During the second and third weeks of monitoring the loons nesting period, I got into a routine. I’d paddle out at 6am to see them, coasting the last fifty yards or so. Beaching my kayak for stability, yet staying in it so I wouldn’t tower over them, I’d lay my camera in my lap at the ready. With a nod to the nesting loon, I’d sip my coffee with one eye on them, and the other on the rising sun.
Smaller songbirds sang and flitted around us.
They skimmed the water’s surface for breakfast. They fed their young.
Every now and then, the loon on the nest would glance at me, then gaze back out over the lake. Honestly, most of my time was spent watching the loon look side to side, and back again. But I didn’t mind. Being there in that place, at that time of day, was like medicine for my soul after a busy Spring of teaching and running a campground.
A couple of times, the loon laid her head down suddenly. I knew this meant it felt danger in the area. Just as I began to wonder if she was tired of my company, or if I’d made a noise she wasn’t familiar with, an eagle or heron would fly over us toward the other end of the lake.
It always sensed them long before I saw them.
In those two weeks, I only encountered two kayakers and two fisherman. What a magical feeling, to be the only one on the lake!
Almost every morning around 7am, the second adult would make their way down the lake toward us, fishing or preening as they floated along. Once, it napped for fifteen minutes within fifty yards of the nest.
Eventually, the loon on the lake would come a little closer to its mate and hoot softly. I began to recognize it as a “let’s-switch” call because always, the one on the nest would slip into the water to join him/her.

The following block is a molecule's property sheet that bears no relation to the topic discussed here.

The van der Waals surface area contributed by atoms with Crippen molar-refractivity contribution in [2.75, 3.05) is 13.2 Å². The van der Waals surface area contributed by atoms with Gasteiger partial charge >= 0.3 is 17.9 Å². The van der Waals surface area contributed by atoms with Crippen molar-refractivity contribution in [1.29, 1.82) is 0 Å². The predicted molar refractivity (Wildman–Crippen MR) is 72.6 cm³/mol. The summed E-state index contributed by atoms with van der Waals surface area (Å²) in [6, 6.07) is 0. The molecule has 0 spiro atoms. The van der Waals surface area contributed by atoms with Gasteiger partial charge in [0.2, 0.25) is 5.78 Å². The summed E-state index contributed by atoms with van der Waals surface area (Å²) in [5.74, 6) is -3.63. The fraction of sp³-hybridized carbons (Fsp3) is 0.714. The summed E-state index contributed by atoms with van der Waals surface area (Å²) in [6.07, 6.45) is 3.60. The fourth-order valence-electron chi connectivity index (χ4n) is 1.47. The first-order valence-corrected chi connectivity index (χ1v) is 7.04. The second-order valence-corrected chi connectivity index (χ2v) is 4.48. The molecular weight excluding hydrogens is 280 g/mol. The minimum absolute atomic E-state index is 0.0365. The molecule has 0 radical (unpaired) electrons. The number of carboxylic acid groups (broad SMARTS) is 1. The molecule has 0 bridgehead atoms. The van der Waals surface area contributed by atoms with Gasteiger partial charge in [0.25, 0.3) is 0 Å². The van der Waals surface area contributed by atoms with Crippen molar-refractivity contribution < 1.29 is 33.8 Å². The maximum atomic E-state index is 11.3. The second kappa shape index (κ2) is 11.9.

Together they stretched . . .
. . . they preened, and continued to hoot softly to each other.
It reminded me of Dave and I connecting over dinner, after having been in different areas of the campground all day.
More than once, one or both of the loons popped up within a few feet of my kayak, seeming to “check me out” before going back to deeper water.
I was surprised they left the eggs alone, although in hindsight, they were never more than twenty yards away.
After 7 or 8 minutes, the loon that’d been out on the lake, slowly made its way toward the nest as the loon who had been on the eggs, wandered off.
As the adult climbed up onto the nest, you could see why they don’t stay on land any longer than they have to. With legs at the back of their body, walking on land is awkward and clumsy compared to their gracefulness in the water.
Before settling on the eggs, the adult would always turn them just so with the end and side of their beak.
No matter how many times they did this, I never grew tired of watching.
I’m such a nature geek.
Next: Week Four: The final days before hatching